Ella’s Diner | Continental Divide Trail – Average Hiker
Continental Divide Trail – May 11th, 2009
Where I now live, in the northeast, we would have called Ella’s a diner. I pushed open the door at 7AM and walked into a room full of locals. Old denim, faded plaid, and well worn hats was the dress code. A couple of friendly faces glanced my way as I waited to be seated, and I felt the “stranger tension” ease from my shoulders. In some small town restaurants, I could hear conversation ease when I walked in, and once or twice there had even been a brief hush. In this small western gathering place though, I was a welcome stranger, and the people eating breakfast did not skip a beat as I entered.
I sat listening to the conversations around me with interest. Over the next half hour I learned about ranch politics, solar power, Winnebago’s, and what a shame it was that this younger generation did not consider a good horse a priority. I smiled to myself and nodded. The quarter horse I’d been given when I was young had taught me responsibility, and forced me to become more confidant in figuring out how to care for animals. A good horse was right up there with duct tape.
Bar Patron Hitches
My pack was ready to go when I got back to the motel room, so I filled my water bottles, and headed out to the road. I walked past the lone bar at the end of town, making sure to inspect each vehicle that was parked outside the already open establishment. Getting a hitch from one of those trucks (there were no cars) would be something I would want to avoid. No judgement here, but being picked up at 9:15 in the morning, by someone that had already had a few toddies to kick off the day, was probably not the best ride I could get.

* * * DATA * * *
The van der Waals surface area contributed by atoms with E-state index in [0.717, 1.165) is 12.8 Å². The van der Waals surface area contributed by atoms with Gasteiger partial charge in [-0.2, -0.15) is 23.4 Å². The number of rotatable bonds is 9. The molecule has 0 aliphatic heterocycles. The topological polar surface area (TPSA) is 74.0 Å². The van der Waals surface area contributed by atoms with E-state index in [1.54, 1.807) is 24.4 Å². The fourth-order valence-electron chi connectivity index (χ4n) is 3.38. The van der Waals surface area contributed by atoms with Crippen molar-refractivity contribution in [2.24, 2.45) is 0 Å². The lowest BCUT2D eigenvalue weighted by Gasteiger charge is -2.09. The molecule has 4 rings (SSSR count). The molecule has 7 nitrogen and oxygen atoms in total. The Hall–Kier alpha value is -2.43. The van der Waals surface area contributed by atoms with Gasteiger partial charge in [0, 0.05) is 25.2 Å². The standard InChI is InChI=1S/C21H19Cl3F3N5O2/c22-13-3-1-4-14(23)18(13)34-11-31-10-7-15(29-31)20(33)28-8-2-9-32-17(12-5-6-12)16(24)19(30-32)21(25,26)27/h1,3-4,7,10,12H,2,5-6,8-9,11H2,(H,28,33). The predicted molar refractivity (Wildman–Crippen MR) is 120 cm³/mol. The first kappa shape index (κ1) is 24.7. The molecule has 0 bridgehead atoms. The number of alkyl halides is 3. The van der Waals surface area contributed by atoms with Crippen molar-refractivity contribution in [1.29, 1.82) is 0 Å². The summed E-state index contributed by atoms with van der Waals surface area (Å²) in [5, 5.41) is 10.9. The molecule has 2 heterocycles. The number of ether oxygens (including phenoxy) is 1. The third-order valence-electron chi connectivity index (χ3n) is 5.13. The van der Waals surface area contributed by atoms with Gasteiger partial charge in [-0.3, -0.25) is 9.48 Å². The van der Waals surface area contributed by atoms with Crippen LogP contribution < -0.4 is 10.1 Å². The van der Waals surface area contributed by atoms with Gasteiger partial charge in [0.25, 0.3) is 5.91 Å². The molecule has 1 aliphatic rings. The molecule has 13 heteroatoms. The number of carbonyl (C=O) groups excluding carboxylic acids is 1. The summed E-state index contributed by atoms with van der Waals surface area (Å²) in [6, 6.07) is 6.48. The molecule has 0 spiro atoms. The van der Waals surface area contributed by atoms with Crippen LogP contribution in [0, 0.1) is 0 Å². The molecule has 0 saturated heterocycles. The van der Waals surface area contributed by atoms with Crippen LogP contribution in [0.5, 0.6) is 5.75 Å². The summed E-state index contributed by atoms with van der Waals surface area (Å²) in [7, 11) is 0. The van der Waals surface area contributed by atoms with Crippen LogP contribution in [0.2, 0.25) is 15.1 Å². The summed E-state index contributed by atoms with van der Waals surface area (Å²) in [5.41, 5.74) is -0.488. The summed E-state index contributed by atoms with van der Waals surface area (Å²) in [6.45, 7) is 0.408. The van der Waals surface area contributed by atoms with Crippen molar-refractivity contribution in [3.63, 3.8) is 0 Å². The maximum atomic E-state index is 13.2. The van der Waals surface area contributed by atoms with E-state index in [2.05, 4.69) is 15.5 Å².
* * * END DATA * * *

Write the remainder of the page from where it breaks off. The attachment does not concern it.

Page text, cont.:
I had just passed the local watering hole when a dark SUV marked “County Sheriff” swung off the road in front of me. I moaned softly to myself and approached the truck slowly, looking forward to the inevitable lecture on hitch hiking. I saw the young officer watching me in his side mirror as I approached his door. “Where ya headed?” he said as I walked up to his window.
“I’m headed up Highway 12, to the Continental Divide Trail,” I told him. I saw the blank look on his face. I had become accustomed to this lack of recognition. The CDT was still relatively unknown, especially in the small towns far from the trail. I described the trail, and the general concept behind the hike, stopping short of WHY I was hiking it. This was a little more difficult, and sometimes I was not even sure of the answer. I wanted to explain with conviction, and since I could not yet, I just stood there smiling awkwardly, waiting for my lecture.
“Well, I can give you a ride as far as Cherokee Creek, about 10 miles up,” he said. It wasn’t really a question, and I watched as he leaned over to begin moving things off the passenger seat next to him. The thing about partial hitches is that they often result in full hitches, especially if the partial hitches are a few miles. A longer partial hitch allows time to build a connection of sorts, and by the time I often reached the drop off point, I heard “Oh, its not that much further, I’ll just take you on up.” I walked around the truck as he slid the last of the ammunition off the seat, opened the door, and hopped in with my feet propped on top of my pack.
The officer was a genuinely nice guy. I sensed that he had not been a law enforcement officer for a too long. I had been picked up by the police before (hitching), and he was not as guarded as others that had given me rides. He was pretty transparent about his challenges and frustrations in the region, and I could see how much he cared about the people and community he protected.
Methamphetamine and Grey Wolves